A brief history of activist investors in tech and the role they play • TechCrunch


Tuesday active Starboard Investor Value open Significant stake in Salesforce, sending the company’s shares up more than 7%. A hedge fund founded in 2002 by Jeffrey Smith and Mark Mitchell, Starboard has a history of influencing change at major corporations, launching the media startup Patch from AOL in 2014 and replacing the entire board of directors at Darden Restaurants, the company that owns Olive Garden. Longhorn Steakhouse.

Activist investors — typically niche hedge funds that buy large minority stakes in publicly traded companies with the aim of changing the way they are run — have become more active in the tech sector in recent years. According to an analysis by Bloomberg Low, investor activists launched more campaigns in tech during the second quarter of 2022 than any other sector.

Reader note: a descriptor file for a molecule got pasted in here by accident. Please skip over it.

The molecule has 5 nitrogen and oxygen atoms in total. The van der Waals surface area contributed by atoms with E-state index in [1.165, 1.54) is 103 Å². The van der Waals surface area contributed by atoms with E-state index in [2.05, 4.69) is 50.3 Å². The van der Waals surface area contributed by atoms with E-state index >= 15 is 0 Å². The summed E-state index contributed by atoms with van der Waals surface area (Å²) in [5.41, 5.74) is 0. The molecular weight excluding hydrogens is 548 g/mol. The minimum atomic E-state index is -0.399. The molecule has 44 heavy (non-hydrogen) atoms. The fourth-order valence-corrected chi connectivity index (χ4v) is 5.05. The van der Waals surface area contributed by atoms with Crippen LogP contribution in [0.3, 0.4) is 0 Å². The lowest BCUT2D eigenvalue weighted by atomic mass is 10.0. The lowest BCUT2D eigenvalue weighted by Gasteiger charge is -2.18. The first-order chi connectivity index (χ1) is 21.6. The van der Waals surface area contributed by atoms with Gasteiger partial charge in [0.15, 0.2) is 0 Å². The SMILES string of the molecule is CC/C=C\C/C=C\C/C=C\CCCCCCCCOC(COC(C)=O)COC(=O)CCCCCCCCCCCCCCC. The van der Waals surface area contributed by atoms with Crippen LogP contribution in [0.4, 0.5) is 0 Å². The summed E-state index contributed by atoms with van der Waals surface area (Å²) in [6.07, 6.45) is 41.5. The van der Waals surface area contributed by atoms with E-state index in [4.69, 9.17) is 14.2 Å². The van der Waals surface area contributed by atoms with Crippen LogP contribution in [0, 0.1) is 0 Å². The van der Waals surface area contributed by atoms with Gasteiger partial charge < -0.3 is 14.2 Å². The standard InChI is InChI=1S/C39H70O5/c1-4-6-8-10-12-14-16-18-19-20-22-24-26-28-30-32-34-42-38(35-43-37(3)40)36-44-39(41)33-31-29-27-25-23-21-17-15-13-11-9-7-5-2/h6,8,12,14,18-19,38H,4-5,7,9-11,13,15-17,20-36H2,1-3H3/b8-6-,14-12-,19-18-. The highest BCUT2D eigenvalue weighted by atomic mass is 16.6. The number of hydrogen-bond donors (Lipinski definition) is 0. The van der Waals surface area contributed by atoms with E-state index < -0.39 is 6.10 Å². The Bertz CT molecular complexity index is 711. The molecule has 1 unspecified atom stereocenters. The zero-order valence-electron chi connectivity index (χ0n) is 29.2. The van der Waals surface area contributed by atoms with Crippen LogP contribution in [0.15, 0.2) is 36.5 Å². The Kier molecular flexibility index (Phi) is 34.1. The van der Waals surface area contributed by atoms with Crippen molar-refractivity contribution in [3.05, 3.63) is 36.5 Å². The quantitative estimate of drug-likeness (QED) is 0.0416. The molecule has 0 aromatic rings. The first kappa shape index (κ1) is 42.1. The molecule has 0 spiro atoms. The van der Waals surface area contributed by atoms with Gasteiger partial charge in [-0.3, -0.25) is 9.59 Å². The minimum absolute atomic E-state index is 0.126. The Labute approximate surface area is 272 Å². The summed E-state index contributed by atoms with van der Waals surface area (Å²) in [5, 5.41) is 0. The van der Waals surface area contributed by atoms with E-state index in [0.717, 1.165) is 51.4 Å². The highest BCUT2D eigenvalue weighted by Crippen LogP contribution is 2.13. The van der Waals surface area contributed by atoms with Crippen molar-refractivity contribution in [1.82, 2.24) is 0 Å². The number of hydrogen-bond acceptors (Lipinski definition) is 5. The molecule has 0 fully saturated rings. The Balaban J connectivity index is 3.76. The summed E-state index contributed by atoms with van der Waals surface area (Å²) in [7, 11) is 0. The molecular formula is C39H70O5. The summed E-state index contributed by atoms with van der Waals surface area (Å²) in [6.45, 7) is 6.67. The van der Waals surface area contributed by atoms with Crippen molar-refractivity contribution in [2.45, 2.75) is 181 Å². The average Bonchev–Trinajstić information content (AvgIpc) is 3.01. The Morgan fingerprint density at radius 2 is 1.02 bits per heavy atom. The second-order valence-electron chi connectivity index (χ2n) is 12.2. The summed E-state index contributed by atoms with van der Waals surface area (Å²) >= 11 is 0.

But how many of these activists have succeeded in achieving their goals? It depends on how you define success.

Harvard, Columbia and Duke study Published in 2013 looked at 2,000 interventions by hedge fund activists from 1994 to 2007. It found that in the short term, stocks tend to rise about 6% when activist investors intervene. And highs are not temporary. In the five years since activist investors came on the scene, the stock prices of the companies targeted by them tended to hold on to the initial gains — even when the activists used aggressive tactics.

Consider the 2008 Motorola business split, a move advocated by activist investor Carl Icahn. In 2011 Motorola’s owners owned 20% more stock than they did before the split – much of it in the form of result From Google’s deal to buy mobile-focused Motorola Mobility. As Icahn predicted, splitting the company made the individual pieces even more tempting.

But that’s not always the case – as the past decade or so has shown.

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